- Create quote tables within documents that will automatically pull in information related to the deal
- Store quotes, proposals and contracts in Google Drive so they’re easy to find later
- Track them against deals in Pipedrive or your chosen storage drive to evaluate their effectiveness and make improvements
- Share new links with recipients when you update documents so you’re always on the same page
- Get notified about document views so you know when prospects are keen and can strike when the deal is hot
What is a Request for Proposal (RFP)?
A request for proposal is a written document a company will create when looking to outsource a certain job—when they’re looking for a service provider to work with.
RFPs are most common on complex and ongoing projects. A solid RFP will outline the details of the project such as:
- Scope and goals
- Timeline for proposal submission and review
- Proposal evaluation criteria
- Timeline for deliverables
On top of project specifics, a detailed RFP will also briefly cover the company’s background, such as target market and main offerings.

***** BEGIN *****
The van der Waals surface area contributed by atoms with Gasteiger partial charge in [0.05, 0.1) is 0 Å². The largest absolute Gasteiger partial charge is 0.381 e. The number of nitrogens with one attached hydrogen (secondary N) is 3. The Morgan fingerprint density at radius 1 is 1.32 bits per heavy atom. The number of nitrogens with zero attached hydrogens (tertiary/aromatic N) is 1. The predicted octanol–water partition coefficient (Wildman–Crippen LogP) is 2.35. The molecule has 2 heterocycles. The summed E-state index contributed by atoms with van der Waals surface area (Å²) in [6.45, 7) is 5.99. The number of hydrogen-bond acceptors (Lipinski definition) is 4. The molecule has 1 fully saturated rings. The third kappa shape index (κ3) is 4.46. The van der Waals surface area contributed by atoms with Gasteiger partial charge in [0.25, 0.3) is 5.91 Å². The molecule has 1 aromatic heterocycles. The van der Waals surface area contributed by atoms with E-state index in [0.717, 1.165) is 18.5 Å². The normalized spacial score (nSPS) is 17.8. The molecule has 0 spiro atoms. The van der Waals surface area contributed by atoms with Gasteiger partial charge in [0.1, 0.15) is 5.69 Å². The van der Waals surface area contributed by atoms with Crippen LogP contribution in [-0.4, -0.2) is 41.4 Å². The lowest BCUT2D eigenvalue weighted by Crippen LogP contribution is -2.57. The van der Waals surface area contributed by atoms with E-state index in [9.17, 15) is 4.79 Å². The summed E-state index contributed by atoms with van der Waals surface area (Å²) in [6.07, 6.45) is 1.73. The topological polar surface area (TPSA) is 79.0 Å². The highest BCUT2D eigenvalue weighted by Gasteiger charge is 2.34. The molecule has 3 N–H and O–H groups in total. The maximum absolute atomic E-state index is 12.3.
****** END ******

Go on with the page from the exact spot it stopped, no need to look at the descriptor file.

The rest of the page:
For you as a salesperson, a request for proposal is a map. It helps you boil everything there is to know about your product or service down to the essentials. On the surface, it may seem limiting because you’ll want to share everything great about your product.
It’s the exact opposite: the RFP will help you gain clarity instead and allow you to add the most relevant information to your proposal, such as:
- The key features of your offering
- Your approach and methodology
- Key people and their background and expertise
- The relevant success stories of your past customers and clients
Your prospect will use a request for proposal to compare vendors—every company competing to win their business—objectively. Of course, the way you respond to an RFP will have a huge bearing on your chances of winning the deal.